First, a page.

So to conclude all that: All the things I said in my previous post was highlighting how useful both frequency and seat blocking can be in the strategy of muscling a competitor out. I never said it should be adopted as a standard business model. I never said you should run all your routes like that. In fact, I didn't even presume to say that this is the strategy that the OP witnessed. I merely highlighted how the technique can be useful under certain circumstances.

 If you did follow this strategy as a standard model, then it would happen exactly like you said, which is that the whole airline would collapse under it's own weight.

Edit: I just wanted to add, that I'm not claiming I'm a master strategist and that I know every nuance of this game. I am merely saying that you shouldn't assume what people do and do not know, without even knowing the person.

Edit 2*: When I use oversupply maximum in this sense, I meant the 150% figure I quoted, rather than the 200%, in which case you would have quite a bit of trouble :P.

I often make assumptions as I have helped lots of players over the years, so usually just a couple of lines is all it takes for me to start making assumptions. You've put in a lot of time reading the literature available, which is quite impressive.

For item 1, there are actually two variables to consider. The first is the minimum flight separation which is based upon demand, route type and length (this is strictly a penalty variable) and the second is the optimum frequency calculation. For the optimum frequency calculation, from my experience, it is not a material impact to the overall sales and really doesn't matter other than the maximum for any given route.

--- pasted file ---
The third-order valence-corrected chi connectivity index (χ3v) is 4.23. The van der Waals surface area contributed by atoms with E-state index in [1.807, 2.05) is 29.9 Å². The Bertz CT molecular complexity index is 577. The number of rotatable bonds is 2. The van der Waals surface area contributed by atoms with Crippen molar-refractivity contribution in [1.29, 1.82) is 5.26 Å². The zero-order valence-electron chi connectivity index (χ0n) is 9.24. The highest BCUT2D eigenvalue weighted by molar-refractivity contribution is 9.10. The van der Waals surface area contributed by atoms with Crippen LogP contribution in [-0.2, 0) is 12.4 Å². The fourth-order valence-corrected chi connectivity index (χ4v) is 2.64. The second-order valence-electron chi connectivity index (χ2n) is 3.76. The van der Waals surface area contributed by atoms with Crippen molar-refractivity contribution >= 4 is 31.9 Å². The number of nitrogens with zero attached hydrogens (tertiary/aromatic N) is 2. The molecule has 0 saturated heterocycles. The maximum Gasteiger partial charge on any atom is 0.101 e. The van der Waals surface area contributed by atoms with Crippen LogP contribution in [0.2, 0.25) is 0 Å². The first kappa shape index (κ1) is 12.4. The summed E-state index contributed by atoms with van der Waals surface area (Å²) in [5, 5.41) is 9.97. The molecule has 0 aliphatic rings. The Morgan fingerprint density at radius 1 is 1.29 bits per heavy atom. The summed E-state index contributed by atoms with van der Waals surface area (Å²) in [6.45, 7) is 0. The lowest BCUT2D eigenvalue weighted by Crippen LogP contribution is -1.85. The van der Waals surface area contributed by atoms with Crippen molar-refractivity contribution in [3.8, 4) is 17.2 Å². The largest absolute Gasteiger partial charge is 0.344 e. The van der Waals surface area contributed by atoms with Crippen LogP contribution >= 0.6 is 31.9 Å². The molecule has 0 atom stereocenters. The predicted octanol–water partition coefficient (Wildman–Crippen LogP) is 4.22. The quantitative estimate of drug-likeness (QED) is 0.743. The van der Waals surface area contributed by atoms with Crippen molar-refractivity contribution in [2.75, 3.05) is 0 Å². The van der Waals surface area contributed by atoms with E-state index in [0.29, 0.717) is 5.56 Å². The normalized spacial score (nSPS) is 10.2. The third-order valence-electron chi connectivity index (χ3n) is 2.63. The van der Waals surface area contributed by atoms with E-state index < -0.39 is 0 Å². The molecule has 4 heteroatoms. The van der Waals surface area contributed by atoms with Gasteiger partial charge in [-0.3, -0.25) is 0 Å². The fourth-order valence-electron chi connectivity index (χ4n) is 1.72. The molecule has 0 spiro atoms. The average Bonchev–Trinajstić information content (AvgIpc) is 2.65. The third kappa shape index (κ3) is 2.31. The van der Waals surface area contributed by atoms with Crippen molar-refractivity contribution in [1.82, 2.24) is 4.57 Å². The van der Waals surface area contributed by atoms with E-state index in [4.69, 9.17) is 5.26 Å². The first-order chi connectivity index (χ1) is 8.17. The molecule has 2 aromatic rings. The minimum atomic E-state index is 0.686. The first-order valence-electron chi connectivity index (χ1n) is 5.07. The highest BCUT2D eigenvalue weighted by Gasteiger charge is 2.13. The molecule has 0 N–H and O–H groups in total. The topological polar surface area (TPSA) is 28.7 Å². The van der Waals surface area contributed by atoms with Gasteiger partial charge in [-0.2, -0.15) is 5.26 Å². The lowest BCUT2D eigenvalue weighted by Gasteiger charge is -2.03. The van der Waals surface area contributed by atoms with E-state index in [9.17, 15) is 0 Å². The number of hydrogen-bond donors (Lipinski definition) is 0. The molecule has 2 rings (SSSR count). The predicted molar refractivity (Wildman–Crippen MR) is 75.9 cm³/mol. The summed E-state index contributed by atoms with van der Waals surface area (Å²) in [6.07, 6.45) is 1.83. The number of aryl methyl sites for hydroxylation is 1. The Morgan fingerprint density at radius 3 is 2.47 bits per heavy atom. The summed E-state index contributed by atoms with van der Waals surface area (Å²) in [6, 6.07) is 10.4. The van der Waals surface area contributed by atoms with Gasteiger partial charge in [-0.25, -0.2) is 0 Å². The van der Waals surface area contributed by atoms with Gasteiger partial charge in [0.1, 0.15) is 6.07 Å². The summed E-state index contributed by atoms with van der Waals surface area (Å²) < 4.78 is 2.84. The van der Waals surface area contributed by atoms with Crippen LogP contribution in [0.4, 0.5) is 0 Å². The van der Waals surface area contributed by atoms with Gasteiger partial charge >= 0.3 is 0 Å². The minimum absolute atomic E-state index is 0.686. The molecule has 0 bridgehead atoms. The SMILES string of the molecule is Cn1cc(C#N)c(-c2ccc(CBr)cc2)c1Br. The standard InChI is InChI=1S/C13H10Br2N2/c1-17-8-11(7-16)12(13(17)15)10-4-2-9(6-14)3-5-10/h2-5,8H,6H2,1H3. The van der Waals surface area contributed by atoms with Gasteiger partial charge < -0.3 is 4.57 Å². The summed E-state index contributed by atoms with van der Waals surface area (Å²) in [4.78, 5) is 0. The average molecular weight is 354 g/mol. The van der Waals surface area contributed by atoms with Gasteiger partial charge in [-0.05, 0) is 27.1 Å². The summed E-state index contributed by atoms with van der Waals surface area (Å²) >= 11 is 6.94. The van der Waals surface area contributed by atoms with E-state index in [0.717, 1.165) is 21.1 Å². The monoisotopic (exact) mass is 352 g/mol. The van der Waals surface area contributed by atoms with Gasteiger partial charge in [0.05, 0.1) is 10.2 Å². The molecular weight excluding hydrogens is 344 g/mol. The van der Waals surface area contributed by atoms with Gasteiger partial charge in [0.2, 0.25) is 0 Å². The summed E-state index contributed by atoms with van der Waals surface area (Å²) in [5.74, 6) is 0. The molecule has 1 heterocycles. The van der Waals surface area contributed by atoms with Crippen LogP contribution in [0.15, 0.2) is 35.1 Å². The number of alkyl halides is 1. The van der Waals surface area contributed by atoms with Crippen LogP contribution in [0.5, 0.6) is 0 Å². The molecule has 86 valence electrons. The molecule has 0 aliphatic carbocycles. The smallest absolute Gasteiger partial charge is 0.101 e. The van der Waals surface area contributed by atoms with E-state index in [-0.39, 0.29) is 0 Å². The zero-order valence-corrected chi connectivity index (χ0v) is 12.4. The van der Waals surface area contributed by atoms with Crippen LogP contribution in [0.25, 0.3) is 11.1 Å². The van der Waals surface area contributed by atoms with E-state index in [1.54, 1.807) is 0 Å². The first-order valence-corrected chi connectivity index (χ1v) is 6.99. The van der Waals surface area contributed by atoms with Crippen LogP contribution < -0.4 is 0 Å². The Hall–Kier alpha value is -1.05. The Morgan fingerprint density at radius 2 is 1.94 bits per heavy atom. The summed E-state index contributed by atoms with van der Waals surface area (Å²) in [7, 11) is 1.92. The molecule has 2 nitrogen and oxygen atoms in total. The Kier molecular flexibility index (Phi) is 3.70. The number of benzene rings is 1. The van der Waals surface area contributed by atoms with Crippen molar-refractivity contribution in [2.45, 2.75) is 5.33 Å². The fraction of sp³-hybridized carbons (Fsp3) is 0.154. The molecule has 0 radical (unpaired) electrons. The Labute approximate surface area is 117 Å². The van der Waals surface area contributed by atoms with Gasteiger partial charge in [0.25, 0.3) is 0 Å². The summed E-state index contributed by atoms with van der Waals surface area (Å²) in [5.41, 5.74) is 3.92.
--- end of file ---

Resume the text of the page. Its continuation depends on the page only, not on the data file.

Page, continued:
For item 3, the assumption I used was an easier way to illustrate the point I was making. If your goal is 150% of demand as you state, then you really have no reason to restrict seats sold. When all things are equal other than seat restrictions enabled, the only place that would change seats sold is if they were limited to below what you would have sold otherwise on that route. Meaning, the same flights restricted to 150% of demand will sell the same number of seats as those flights at 190% of demand. The real history behind the seat restriction function was a knee-jerk reaction to deal with the fallout of the anti-monopoly gestapo that was implemented when either demand fell or in cases where a big planes was required for range purposes on a route.

Offline Maarten Otto

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Re: Flying small A/C
« Reply #27 on: August 21, 2015, 11:54:58 AM »
Wasn't the frequency benefit disabled last year?  ;)